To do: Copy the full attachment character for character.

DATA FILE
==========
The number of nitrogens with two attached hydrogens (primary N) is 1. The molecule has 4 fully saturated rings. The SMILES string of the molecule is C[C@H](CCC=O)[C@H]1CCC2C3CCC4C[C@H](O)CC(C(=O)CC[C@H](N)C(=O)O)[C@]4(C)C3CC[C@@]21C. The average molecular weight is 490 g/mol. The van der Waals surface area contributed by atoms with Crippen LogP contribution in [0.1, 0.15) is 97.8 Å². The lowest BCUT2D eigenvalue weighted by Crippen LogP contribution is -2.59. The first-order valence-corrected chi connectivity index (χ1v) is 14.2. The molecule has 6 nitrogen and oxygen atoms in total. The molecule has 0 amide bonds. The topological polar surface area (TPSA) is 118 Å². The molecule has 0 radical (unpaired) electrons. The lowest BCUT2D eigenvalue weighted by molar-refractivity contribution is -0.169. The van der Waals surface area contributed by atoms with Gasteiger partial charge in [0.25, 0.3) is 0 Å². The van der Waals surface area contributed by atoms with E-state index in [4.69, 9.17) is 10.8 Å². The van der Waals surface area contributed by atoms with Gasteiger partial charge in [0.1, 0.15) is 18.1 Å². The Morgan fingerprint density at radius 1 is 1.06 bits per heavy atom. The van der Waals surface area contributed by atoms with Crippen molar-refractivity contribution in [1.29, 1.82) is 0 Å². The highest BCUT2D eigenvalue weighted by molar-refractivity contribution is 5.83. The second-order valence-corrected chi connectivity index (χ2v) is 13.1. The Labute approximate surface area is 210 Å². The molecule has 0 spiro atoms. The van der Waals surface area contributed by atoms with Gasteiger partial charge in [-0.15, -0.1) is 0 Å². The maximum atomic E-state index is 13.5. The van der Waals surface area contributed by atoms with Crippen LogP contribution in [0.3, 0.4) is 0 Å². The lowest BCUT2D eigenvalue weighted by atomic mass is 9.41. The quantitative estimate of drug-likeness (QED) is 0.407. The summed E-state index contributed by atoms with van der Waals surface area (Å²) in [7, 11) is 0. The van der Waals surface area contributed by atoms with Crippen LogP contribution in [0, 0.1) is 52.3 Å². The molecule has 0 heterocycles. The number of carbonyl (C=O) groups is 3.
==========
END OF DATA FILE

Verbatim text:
The number of nitrogens with two attached hydrogens (primary N) is 1. The molecule has 4 fully saturated rings. The SMILES string of the molecule is C[C@H](CCC=O)[C@H]1CCC2C3CCC4C[C@H](O)CC(C(=O)CC[C@H](N)C(=O)O)[C@]4(C)C3CC[C@@]21C. The average molecular weight is 490 g/mol. The van der Waals surface area contributed by atoms with Crippen LogP contribution in [0.1, 0.15) is 97.8 Å². The lowest BCUT2D eigenvalue weighted by Crippen LogP contribution is -2.59. The first-order valence-corrected chi connectivity index (χ1v) is 14.2. The molecule has 6 nitrogen and oxygen atoms in total. The molecule has 0 amide bonds. The topological polar surface area (TPSA) is 118 Å². The molecule has 0 radical (unpaired) electrons. The lowest BCUT2D eigenvalue weighted by molar-refractivity contribution is -0.169. The van der Waals surface area contributed by atoms with Gasteiger partial charge in [0.25, 0.3) is 0 Å². The van der Waals surface area contributed by atoms with E-state index in [4.69, 9.17) is 10.8 Å². The van der Waals surface area contributed by atoms with Gasteiger partial charge in [0.1, 0.15) is 18.1 Å². The Morgan fingerprint density at radius 1 is 1.06 bits per heavy atom. The van der Waals surface area contributed by atoms with Crippen molar-refractivity contribution in [1.29, 1.82) is 0 Å². The highest BCUT2D eigenvalue weighted by molar-refractivity contribution is 5.83. The second-order valence-corrected chi connectivity index (χ2v) is 13.1. The Labute approximate surface area is 210 Å². The molecule has 0 spiro atoms. The van der Waals surface area contributed by atoms with Gasteiger partial charge in [-0.15, -0.1) is 0 Å². The maximum atomic E-state index is 13.5. The van der Waals surface area contributed by atoms with Crippen LogP contribution in [0.3, 0.4) is 0 Å². The lowest BCUT2D eigenvalue weighted by atomic mass is 9.41. The quantitative estimate of drug-likeness (QED) is 0.407. The summed E-state index contributed by atoms with van der Waals surface area (Å²) in [7, 11) is 0. The van der Waals surface area contributed by atoms with Crippen LogP contribution in [0, 0.1) is 52.3 Å². The molecule has 0 heterocycles. The number of carbonyl (C=O) groups is 3.